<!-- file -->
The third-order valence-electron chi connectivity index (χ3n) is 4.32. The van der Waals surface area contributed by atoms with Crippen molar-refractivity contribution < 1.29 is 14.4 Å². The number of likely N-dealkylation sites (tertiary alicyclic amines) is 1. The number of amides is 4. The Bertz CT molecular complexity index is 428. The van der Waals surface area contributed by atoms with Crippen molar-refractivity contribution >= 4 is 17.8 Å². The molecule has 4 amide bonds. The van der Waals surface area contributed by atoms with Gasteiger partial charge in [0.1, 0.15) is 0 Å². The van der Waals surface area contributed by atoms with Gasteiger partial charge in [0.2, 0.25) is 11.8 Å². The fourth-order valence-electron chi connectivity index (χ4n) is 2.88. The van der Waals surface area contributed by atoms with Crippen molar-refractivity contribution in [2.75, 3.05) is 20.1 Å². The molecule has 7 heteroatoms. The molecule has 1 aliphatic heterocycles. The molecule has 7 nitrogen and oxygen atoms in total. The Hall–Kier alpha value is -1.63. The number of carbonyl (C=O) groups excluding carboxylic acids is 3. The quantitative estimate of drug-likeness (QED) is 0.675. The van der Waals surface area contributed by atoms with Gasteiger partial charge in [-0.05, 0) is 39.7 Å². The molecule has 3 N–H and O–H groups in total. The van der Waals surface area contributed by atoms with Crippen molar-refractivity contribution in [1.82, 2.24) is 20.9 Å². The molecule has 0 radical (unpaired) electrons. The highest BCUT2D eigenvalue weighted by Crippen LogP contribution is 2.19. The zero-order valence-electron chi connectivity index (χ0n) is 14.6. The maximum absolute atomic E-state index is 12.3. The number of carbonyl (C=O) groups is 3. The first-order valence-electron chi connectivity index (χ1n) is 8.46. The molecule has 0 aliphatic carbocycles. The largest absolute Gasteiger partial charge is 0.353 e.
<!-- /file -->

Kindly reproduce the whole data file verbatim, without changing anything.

The third-order valence-electron chi connectivity index (χ3n) is 4.32. The van der Waals surface area contributed by atoms with Crippen molar-refractivity contribution < 1.29 is 14.4 Å². The number of likely N-dealkylation sites (tertiary alicyclic amines) is 1. The number of amides is 4. The Bertz CT molecular complexity index is 428. The van der Waals surface area contributed by atoms with Crippen molar-refractivity contribution >= 4 is 17.8 Å². The molecule has 4 amide bonds. The van der Waals surface area contributed by atoms with Gasteiger partial charge in [0.1, 0.15) is 0 Å². The van der Waals surface area contributed by atoms with Gasteiger partial charge in [0.2, 0.25) is 11.8 Å². The fourth-order valence-electron chi connectivity index (χ4n) is 2.88. The van der Waals surface area contributed by atoms with Crippen molar-refractivity contribution in [2.75, 3.05) is 20.1 Å². The molecule has 7 heteroatoms. The molecule has 1 aliphatic heterocycles. The molecule has 7 nitrogen and oxygen atoms in total. The Hall–Kier alpha value is -1.63. The number of carbonyl (C=O) groups excluding carboxylic acids is 3. The quantitative estimate of drug-likeness (QED) is 0.675. The van der Waals surface area contributed by atoms with Gasteiger partial charge in [-0.05, 0) is 39.7 Å². The molecule has 3 N–H and O–H groups in total. The van der Waals surface area contributed by atoms with Crippen molar-refractivity contribution in [1.82, 2.24) is 20.9 Å². The molecule has 0 radical (unpaired) electrons. The highest BCUT2D eigenvalue weighted by Crippen LogP contribution is 2.19. The zero-order valence-electron chi connectivity index (χ0n) is 14.6. The maximum absolute atomic E-state index is 12.3. The number of carbonyl (C=O) groups is 3. The first-order valence-electron chi connectivity index (χ1n) is 8.46. The molecule has 0 aliphatic carbocycles. The largest absolute Gasteiger partial charge is 0.353 e.